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The 'sentimental' Atlantis landing: The end of an era
The 135th and final shuttle flight touched down in Florida just after dawn Thursday morning, concluding NASA's 30-year program
The space shuttle Atlantis crew before their July 21 launch: Their 12-day mission to the International Space Station was the 30-year shuttle program's final flight.
The space shuttle Atlantis crew before their July 21 launch: Their 12-day mission to the International Space Station was the 30-year shuttle program's final flight.
REUTERS/Scott Audette
T

he video: Atlantis is home. The space shuttle cruised into Kennedy Space Center for a "flawless" landing at 5:57 a.m. Thursday morning, marking the conclusion of the 135th — and last — flight of NASA's 30-year shuttle program. The organization is facing an uncertain future, with no immediate means to send American astronauts into space.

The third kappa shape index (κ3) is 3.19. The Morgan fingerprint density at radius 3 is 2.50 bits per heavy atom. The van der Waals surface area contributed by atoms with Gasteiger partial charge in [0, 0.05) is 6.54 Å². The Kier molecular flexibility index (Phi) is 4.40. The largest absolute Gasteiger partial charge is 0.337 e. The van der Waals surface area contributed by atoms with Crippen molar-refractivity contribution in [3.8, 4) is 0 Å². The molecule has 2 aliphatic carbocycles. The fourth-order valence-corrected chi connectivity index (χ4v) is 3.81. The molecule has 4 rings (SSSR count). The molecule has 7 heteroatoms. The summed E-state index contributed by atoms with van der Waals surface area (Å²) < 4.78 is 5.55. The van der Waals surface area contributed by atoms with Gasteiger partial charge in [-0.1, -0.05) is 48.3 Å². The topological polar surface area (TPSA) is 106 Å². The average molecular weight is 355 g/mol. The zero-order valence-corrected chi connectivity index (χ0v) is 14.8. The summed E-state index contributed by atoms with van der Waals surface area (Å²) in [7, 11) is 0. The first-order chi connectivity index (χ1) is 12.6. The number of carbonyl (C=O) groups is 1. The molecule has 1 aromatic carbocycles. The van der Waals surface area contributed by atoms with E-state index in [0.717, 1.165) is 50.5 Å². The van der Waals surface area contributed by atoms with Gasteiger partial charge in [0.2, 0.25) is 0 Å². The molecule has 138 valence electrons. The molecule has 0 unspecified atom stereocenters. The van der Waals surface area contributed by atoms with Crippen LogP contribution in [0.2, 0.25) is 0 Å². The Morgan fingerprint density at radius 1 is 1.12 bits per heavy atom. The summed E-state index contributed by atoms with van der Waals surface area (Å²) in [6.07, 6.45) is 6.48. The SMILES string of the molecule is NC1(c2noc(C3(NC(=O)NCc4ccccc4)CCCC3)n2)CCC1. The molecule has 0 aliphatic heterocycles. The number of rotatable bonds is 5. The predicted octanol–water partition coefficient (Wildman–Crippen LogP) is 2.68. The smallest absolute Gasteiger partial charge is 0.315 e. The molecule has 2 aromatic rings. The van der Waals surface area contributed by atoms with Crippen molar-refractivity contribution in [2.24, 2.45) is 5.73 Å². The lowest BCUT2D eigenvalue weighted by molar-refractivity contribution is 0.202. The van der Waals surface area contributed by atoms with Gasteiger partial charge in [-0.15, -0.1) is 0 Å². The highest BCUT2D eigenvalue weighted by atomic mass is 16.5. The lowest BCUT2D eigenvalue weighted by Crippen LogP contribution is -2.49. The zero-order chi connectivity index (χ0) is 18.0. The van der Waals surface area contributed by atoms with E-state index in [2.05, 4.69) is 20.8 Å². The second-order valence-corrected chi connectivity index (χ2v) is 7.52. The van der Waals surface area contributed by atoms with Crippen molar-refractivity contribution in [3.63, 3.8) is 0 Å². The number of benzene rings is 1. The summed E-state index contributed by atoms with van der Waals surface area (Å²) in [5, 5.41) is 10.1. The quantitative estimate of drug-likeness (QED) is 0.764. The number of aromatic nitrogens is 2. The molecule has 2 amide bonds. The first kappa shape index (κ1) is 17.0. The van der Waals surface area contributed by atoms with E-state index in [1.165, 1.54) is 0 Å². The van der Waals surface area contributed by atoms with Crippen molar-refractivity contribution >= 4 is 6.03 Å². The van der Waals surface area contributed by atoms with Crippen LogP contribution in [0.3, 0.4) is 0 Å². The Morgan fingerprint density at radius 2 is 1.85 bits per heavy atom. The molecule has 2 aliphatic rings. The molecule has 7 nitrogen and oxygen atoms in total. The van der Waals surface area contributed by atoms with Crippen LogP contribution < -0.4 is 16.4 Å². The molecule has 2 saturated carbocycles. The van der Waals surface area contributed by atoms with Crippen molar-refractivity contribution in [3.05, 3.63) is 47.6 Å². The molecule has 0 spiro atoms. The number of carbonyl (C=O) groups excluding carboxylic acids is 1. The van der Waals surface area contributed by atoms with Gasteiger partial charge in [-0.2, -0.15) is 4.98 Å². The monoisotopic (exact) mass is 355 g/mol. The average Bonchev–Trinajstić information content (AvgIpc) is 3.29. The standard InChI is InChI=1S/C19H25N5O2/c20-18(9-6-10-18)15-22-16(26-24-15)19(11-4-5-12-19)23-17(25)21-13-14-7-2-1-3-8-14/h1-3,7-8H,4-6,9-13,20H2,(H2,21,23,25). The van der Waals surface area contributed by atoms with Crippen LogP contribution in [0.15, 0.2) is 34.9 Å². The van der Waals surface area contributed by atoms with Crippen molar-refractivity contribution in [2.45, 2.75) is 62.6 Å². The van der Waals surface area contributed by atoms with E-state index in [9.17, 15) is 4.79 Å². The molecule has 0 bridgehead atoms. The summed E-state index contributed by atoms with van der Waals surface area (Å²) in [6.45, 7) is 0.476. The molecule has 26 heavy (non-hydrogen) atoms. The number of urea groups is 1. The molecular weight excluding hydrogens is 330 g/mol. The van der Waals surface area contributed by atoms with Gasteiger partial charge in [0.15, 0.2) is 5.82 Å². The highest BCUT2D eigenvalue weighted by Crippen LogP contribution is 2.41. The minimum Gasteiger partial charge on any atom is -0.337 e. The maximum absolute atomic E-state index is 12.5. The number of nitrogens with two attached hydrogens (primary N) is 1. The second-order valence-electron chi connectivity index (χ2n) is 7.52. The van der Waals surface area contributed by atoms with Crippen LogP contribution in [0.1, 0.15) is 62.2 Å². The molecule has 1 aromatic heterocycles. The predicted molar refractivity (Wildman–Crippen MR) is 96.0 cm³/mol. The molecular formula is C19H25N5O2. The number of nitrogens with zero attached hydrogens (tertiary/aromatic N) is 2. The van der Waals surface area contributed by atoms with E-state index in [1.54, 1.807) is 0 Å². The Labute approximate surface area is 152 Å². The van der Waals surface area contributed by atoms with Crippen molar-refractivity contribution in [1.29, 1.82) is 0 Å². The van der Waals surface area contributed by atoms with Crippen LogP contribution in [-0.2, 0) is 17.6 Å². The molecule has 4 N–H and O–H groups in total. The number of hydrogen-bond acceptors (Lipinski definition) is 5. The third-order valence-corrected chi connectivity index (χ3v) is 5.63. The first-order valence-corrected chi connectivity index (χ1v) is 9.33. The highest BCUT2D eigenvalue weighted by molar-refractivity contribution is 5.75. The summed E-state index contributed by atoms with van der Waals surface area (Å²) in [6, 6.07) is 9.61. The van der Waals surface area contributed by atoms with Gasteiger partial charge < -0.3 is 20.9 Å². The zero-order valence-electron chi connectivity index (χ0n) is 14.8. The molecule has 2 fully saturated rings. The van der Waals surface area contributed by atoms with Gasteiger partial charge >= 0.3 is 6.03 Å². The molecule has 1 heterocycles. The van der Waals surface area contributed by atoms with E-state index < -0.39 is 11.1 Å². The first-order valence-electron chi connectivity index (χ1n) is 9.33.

The reaction: "It was a sentimental occasion," says CNN. NASA's 30 years of low-orbit exploration should be celebrated for its many successes. But the knowledge that the U.S. won't be headed back into space "is not A-OK," says Storer H. Rowley at the Chicago Tribune. As Americans, we need "to explore, to push the limits, to risk life and limb." Yes, says Meg Urry at CNN. But the shuttle is an "aging workhorse that should be put to pasture." NASA needs to look past human spaceflight to the possibilities of robotic space exploration — of asteroids, Mars, and beyond. "Saying goodbye to the shuttle isn't saying so long to space." It's hello to the future. Watch Atlantis' swan song:

 

 

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